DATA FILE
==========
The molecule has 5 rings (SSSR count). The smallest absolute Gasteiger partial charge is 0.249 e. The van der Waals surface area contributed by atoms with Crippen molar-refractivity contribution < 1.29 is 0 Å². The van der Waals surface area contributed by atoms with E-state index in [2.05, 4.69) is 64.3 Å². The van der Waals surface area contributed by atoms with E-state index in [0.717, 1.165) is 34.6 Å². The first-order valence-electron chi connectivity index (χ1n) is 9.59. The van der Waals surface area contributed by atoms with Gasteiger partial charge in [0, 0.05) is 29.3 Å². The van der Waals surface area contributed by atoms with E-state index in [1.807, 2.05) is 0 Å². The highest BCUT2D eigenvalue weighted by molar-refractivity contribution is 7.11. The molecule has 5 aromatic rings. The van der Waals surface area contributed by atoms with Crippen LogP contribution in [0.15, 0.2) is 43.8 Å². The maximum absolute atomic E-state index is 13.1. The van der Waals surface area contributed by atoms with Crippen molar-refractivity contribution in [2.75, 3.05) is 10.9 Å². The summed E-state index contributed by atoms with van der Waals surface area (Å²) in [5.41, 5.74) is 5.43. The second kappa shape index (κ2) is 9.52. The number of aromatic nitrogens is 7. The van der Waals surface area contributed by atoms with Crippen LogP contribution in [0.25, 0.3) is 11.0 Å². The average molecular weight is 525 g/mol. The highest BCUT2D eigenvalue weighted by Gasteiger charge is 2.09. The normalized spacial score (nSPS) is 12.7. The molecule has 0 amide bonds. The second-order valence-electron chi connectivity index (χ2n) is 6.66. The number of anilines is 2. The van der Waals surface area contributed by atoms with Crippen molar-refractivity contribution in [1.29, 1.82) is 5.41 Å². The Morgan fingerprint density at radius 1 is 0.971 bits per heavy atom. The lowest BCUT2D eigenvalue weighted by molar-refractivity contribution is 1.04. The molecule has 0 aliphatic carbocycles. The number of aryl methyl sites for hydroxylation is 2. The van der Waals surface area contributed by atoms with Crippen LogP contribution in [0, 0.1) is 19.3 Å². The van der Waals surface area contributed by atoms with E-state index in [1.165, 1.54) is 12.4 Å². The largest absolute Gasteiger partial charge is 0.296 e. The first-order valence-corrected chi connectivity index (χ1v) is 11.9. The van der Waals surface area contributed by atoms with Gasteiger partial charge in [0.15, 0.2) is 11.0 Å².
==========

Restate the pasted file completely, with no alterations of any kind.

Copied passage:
The molecule has 5 rings (SSSR count). The smallest absolute Gasteiger partial charge is 0.249 e. The van der Waals surface area contributed by atoms with Crippen molar-refractivity contribution < 1.29 is 0 Å². The van der Waals surface area contributed by atoms with E-state index in [2.05, 4.69) is 64.3 Å². The van der Waals surface area contributed by atoms with E-state index in [0.717, 1.165) is 34.6 Å². The first-order valence-electron chi connectivity index (χ1n) is 9.59. The van der Waals surface area contributed by atoms with Gasteiger partial charge in [0, 0.05) is 29.3 Å². The van der Waals surface area contributed by atoms with E-state index in [1.807, 2.05) is 0 Å². The highest BCUT2D eigenvalue weighted by molar-refractivity contribution is 7.11. The molecule has 5 aromatic rings. The van der Waals surface area contributed by atoms with Crippen LogP contribution in [0.15, 0.2) is 43.8 Å². The maximum absolute atomic E-state index is 13.1. The van der Waals surface area contributed by atoms with Crippen molar-refractivity contribution in [2.75, 3.05) is 10.9 Å². The summed E-state index contributed by atoms with van der Waals surface area (Å²) in [5.41, 5.74) is 5.43. The second kappa shape index (κ2) is 9.52. The number of aromatic nitrogens is 7. The van der Waals surface area contributed by atoms with Crippen LogP contribution in [0.25, 0.3) is 11.0 Å². The average molecular weight is 525 g/mol. The highest BCUT2D eigenvalue weighted by Gasteiger charge is 2.09. The normalized spacial score (nSPS) is 12.7. The molecule has 0 amide bonds. The second-order valence-electron chi connectivity index (χ2n) is 6.66. The number of anilines is 2. The van der Waals surface area contributed by atoms with Crippen molar-refractivity contribution in [1.29, 1.82) is 5.41 Å². The Morgan fingerprint density at radius 1 is 0.971 bits per heavy atom. The lowest BCUT2D eigenvalue weighted by molar-refractivity contribution is 1.04. The molecule has 0 aliphatic carbocycles. The number of aryl methyl sites for hydroxylation is 2. The van der Waals surface area contributed by atoms with Crippen LogP contribution in [0, 0.1) is 19.3 Å². The van der Waals surface area contributed by atoms with E-state index in [1.165, 1.54) is 12.4 Å². The largest absolute Gasteiger partial charge is 0.296 e. The first-order valence-corrected chi connectivity index (χ1v) is 11.9. The van der Waals surface area contributed by atoms with Gasteiger partial charge in [0.15, 0.2) is 11.0 Å².